CINCINNATI, OH (FOX19) - Damion McRae was an eight-time convicted felon when authorities say he opened fire on two Cincinnati police officers without provocation, seriously wounding one of them.
On Monday, after numerous delays in the case, Hamilton County judge convicted the repeat offender with enough charges that should keep him locked now for many years to come.
McRae was found guilty on all 9 counts, including two counts of attempted murder of a police officer.
He will be sentenced Nov. 13.
Justice was served, said Cincinnati Fraternal Order of President, said Sgt. Dan Hils.
“This was an ambush. This was an attempted murder of two of our finest in Cincinnati," Hils said.
District 4 Officers Kenneth Grubbs and William Keuper attended Monday’s verdict along with Grubbs' wife, but they did not address the media.
They stood behind their union leader as he spoke on their behalf.
Grubbs and Keuper responded to a domestic violence call involving McRae and his girlfriend early March 12 in Walnut Hills.
McRae, 39, confronted the officers as they approached, drew a folding Kel-Tec Sub 2000 9mm carbine with an extended magazine and fired at the two without provocation, according to police officials.
Grubbs was shot in the lower abdomen. He returned fire as he fell to the ground, wounded.
Keuper also fired his gun.
McRae was shot five times and survived.
“Our noble officers were risking themselves to protect the victimized girlfriend. They displayed the best of mankind,” Hils wrote last week during the trial on the Facebook page “Support the Blue in Cincy.”
“McRae showed the worst imaginable in any being, man or animal. Justice and law demand that he not ever be free again.”
Both Grubbs - even after he was shot and on the ground suffering and moaning from an excruciatingly painful injury - and his partner fired back to defend themselves.
Both held McRae at gunpoint until other officers arrived and secured McRae.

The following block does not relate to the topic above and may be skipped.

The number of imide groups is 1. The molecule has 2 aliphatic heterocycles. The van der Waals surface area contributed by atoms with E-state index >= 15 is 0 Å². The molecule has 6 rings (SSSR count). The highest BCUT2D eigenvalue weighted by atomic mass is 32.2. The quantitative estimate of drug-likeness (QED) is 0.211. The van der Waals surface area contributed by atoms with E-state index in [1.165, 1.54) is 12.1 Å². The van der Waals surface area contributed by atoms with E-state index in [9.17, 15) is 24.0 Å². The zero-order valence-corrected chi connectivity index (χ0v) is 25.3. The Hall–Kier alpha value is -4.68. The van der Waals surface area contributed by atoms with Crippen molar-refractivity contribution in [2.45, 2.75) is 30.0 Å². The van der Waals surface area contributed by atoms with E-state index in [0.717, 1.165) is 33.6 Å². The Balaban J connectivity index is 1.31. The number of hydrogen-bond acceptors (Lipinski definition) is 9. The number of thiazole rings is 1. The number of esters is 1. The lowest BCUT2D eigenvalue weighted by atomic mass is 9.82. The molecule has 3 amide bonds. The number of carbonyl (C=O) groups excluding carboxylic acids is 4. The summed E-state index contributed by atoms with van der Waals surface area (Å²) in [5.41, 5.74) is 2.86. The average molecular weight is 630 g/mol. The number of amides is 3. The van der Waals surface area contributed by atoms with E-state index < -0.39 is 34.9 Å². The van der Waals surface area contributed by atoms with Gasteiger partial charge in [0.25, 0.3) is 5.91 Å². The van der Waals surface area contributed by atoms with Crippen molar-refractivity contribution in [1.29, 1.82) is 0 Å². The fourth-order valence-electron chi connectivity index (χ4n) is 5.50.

He was arrested and charged with two counts of attempted murder, three counts of felonious assault, two counts of having weapons under disability and one count each of carrying concealed weapons and assault.
After Grubbs was shot, he fired 17 shots and reloaded his gun once, Hamilton County Prosecutor Joe Deters has said.
Keuper fired eight rounds.
McRae fired two shots before his carbine jammed.
Or, Deters has said, it could be possible one of the bullets fired by the officers disabled the weapon.
“It really was an act of God that saved these two cops,” Deters said in March."If that gun hadn’t jammed, we could be unfortunately going to a couple of funerals."
Hils said in his Facebook post “an accurate and fortunate shot by Officer Grubbs disabled McRae’s gun."
He also wrote: 'It has been over a year and a half since this horrendous crime. Both officers have suffered tragically from McRae’s attempted assassinations of them.
“Officer Grubbs has suffered lasting traumatic physical injury. Both officers and their families will be changed forever by this evil act.”
Both officers and Grubbs’ wife attended Monday’s verdict but did not address the media.
They stood behind their FOP president as he spoke on their behalf.